Short on time? Here are the highlights:
- A new economic impact model from Languages Canada measures the cumulative impact of language students in Canada who go on to post-secondary studies
- The total economic contribution of those students is projected at CDN$6.7 billion over a five-year modelling cycle, with an estimated 75,000 jobs directly or indirectly supported
A new study commissioned by peak body Languages Canada aims to establish the cumulative economic impact associated with language students who go on to post-secondary study.
The report, Comprehensive Economic Impact of International Students in Language Education Programs in Canada, was produced by Roslyn Kunin and Associates (RKA) and it builds on a previous RKA study from December 2020. That earlier work estimated the economic contribution of foreign students enrolled in language studies in Canada at just under CDN$1.8 billion as of 2019.
The new RKA analysis takes a wider frame to model the total economic contribution of those students who build their language skills in Canada and then go on to further study.
Of the 144,208 students enrolled in Languages Canada member programmes in 2019, RKA estimates that 33,744, or nearly one in four, will go on to further study. It then calculates the annual spending of those former language students who go on to post-secondary study at CDN$1.6 billion per year. As the following chart illustrates, this includes both direct expenditures on (post-secondary) tuition and materials, along with living and transportation expenses and other related spending.
RKA relies on a five-year forecast cycle to determine the full economic contribution of students across both language and academic studies, explaining that, “The five-year cycle allows inclusion of college and university certificate and diploma programmes which last from two to four years on average (not counting post-graduate programmes). Adding the initial language education programme creates a three-to-five-year cycle.”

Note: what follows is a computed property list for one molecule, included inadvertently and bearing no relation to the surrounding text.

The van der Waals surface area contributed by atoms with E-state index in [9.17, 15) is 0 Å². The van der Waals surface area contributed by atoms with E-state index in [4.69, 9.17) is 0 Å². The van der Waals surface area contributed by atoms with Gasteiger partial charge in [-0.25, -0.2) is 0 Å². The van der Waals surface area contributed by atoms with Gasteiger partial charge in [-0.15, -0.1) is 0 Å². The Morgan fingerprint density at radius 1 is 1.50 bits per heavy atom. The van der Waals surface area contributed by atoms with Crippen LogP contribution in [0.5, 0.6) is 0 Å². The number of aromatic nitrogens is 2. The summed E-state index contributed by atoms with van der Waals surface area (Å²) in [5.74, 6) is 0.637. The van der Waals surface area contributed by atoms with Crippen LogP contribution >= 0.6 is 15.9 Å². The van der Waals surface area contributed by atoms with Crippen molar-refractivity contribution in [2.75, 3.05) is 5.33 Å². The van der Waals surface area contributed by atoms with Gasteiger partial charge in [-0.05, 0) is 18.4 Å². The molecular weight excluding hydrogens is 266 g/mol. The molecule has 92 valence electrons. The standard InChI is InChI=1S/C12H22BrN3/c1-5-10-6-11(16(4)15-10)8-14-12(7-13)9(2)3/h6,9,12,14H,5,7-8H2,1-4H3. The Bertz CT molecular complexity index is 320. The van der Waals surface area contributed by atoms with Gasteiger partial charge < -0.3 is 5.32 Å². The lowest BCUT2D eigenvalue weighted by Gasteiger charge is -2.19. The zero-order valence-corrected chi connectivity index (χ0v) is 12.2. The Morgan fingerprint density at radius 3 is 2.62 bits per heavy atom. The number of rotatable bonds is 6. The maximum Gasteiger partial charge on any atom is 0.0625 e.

The following chart reflects that cumulative value – both direct and indirect spending again – for five annual cohorts of language students. The model assumes that those students are distributed across various levels of study in a pattern that reflects the broader international enrolment in Canadian higher education: “41% (approximately 14,500) in tertiary and non-tertiary education programmes below a bachelor’s degree, 42% (approximately 14,900) in a bachelor’s or equivalent programme, and 17% (approximately 6,200) in a post-graduate programme (including a master’s or doctoral degree).”
The overarching conclusion of the study is also reflected in the preceding chart, which is that Canada’s language education programmes are effectively a gateway for nearly CDN$7 billion in economic impact (over the five-year modelling cycle used in the RKA methodology). That level of economic impact is further estimated to support 75,000 jobs in Canada.
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